The Black Lives Matter Movement amounts to an anguished plea to call attention to a long-standing double standard in policing. In a nutshell: The history of policing in America with respect to racial relations is horrific. I grew up in Oklahoma and Texas in the 1940s and 50s, I joined the Marines in 1960, and after four years’ service, I joined the Dallas Police Department in 1966.
The study of race relations in the police academy in those days didn’t amount to much other than a couple of lectures. We didn’t learn about the lethal backlash to Reconstruction that led to the Jim Crow South, sanctioned red-lining, or the unmentionable double standard in the way that African American men and women were treated by police officers all over the country for nearly 200 years.
We didn’t focus on the fact that during post-Reconstruction, in the Deep South, police officers made a new brand of prison-slavery possible by using trumped-up charges against black men for the sole reason of putting them to work on private farms. A black man walking down the road was subject to be arrested and charged with vagrancy with made-up theft charges to warrant a lengthy prison sentence. This went on for decades.
In the 1960s, police officers in Dallas used the N-word without reservation, often in the presence of black men. But the worst lesson of history is not what was written, but what was implied by the war stories of older officers who were about ready to retire. They told us how, before the Miranda v. Arizona decision in 1966, they used to obtain confessions by beating the living hell of people. These stories were often told as if they were supposed to be humorous, and no doubt at the time, my fellow officers and I thought they were funny. But such is the price of growing up in a racist society while respecting and believing in the veracity of what we were taught.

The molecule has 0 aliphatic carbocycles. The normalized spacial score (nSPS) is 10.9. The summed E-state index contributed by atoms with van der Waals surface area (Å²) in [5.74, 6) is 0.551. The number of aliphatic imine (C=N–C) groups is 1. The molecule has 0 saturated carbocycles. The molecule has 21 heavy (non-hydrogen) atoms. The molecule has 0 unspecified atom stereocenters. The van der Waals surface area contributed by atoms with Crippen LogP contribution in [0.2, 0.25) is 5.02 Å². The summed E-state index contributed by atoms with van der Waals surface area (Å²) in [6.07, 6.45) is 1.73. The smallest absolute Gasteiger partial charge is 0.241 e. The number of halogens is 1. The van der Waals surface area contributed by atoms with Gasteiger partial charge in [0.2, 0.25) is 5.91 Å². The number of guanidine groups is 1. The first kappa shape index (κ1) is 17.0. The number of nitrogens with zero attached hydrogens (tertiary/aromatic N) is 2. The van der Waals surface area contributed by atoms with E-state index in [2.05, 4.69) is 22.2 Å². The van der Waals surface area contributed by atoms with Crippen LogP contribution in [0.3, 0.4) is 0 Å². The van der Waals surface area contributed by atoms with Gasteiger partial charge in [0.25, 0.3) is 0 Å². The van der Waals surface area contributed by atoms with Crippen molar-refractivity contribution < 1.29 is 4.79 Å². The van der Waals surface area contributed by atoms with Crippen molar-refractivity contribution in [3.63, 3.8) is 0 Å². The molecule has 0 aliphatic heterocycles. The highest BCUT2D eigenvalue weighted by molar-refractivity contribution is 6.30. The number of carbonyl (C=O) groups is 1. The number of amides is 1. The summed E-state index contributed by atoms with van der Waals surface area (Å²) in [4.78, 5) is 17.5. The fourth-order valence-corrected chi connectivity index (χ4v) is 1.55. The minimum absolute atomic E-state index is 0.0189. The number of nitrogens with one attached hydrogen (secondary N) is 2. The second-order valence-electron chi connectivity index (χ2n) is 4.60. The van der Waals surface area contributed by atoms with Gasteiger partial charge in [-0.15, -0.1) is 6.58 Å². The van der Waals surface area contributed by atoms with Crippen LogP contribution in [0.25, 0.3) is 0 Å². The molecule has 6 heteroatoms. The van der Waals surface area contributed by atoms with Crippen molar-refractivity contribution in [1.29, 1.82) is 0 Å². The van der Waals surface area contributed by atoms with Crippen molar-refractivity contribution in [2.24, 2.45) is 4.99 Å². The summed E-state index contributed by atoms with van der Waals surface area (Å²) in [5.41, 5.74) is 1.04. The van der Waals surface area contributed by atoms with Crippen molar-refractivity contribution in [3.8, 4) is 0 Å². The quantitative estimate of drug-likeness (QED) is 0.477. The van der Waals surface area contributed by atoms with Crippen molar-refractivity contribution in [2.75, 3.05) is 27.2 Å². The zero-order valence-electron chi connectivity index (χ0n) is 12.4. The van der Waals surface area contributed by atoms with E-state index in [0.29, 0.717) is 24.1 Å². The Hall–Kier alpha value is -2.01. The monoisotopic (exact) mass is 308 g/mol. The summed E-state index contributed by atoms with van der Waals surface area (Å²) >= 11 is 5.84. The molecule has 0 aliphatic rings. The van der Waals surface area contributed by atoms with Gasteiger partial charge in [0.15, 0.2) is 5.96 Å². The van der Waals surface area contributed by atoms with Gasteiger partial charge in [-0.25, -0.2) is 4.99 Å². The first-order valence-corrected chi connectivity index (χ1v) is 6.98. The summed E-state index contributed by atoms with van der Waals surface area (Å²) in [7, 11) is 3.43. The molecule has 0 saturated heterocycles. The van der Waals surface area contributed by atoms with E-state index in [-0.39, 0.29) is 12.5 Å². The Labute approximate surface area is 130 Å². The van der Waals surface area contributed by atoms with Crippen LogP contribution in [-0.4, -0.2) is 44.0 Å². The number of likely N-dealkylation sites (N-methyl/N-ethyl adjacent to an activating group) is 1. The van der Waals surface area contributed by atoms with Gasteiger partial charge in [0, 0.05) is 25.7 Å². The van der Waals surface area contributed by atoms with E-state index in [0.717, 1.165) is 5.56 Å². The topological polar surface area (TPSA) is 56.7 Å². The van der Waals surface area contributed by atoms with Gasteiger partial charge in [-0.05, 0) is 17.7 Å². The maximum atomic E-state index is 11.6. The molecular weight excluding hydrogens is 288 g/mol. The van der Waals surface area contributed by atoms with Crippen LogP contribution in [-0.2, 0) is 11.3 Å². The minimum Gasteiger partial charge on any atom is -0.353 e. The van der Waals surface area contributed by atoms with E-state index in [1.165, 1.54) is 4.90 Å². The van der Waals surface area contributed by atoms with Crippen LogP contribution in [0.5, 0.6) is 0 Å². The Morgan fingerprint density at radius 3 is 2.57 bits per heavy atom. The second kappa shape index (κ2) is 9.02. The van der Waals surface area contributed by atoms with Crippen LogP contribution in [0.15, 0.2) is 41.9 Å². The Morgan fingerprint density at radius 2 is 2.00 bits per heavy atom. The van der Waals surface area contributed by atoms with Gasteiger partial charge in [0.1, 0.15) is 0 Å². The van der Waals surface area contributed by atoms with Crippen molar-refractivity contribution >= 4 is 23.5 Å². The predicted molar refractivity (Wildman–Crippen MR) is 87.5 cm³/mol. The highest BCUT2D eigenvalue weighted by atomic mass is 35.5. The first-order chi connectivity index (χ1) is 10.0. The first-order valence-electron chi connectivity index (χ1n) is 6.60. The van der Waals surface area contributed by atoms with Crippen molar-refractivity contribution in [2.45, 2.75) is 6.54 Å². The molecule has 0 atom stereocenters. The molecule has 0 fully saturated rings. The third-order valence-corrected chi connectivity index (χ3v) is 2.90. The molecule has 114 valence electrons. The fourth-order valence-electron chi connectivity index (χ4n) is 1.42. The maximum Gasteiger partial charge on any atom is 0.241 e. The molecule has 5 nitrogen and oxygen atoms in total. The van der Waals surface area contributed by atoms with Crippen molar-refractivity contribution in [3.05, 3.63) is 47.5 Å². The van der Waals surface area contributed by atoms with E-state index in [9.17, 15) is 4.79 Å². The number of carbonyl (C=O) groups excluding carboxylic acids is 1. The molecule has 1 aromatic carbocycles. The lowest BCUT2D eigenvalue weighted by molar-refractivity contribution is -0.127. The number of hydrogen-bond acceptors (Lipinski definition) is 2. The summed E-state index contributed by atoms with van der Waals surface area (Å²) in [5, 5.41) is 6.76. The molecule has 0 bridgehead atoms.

They told us how, before the Miranda v. Arizona decision in 1966, they used to obtain confessions by beating the living hell of people. These stories were often told as if they were supposed to be humorous
It took years for me to unravel the racist indoctrination my generation in the South grew up with, and it takes a constant effort today to deal with the racist residue of implicit bias that is still embedded in the bedrock of our society. Police officers today who decry the Black Lives Matter Movement as being without justification do little but demonstrate their ignorance of race relations and the history of policing in America. It is worth repeating that this history is horrific with a record of atrocities so long that it takes endurance and resolve not to stop reading from the fatigue of moral disgust.
I have been reflecting on my service as a police officer for a half century, and I have been studying the behavioral sciences and writing about how to overcome racial bias for more than thirty years. Policing, like the military, should by nature of their duties be apolitical, but today the politicization of policing is worse than at any time in my life experience. And police officers currently on the job, whether they be Republicans, Democrats, or Independents, who cannot tell that Donald J. Trump is channeling white supremacy, do not in my view, have the judgment necessary to take the oath to protect and serve seriously.
Although there has clearly been progress in race relations in policing, there is still a long way to go. In Blue Bias, I explain why racial bias is so hard to eliminate and why it takes centuries to change perception, and thus the reality that persists as implicit bias may be gone today, but as sure as the sunrise, it will be here again tomorrow.
Unfortunately, many of the social conditions necessary to achieve a just society depend more on political action than on the merit of police departments. America’s inner cities need something akin to a Marshall Plan to redress the decades of forced oppression resulting from geographical ostracization, with the additional recognition that we are on the cusp of a digital economy in which there will be fewer traditional jobs that pay a living wage. It takes generations of economically successful families to lay the foundation for the success of future generations, and the racial inequality measured in wealth among black and white citizens is a national disgrace. Reparations in some manner are long overdue.
Revisit the video of the police officer in Minneapolis with his knee on George Floyd’s neck and focus on the look of entitlement on his face and it should be all you need to support the idea that Black Lives Matter.
Charles D. Hayes
Charles D. Hayes is the author of Blue Bias: An Ex-Cop Turned Philosopher Examines the Learning and Resolve Necessary to End Hidden Prejudice in Policing.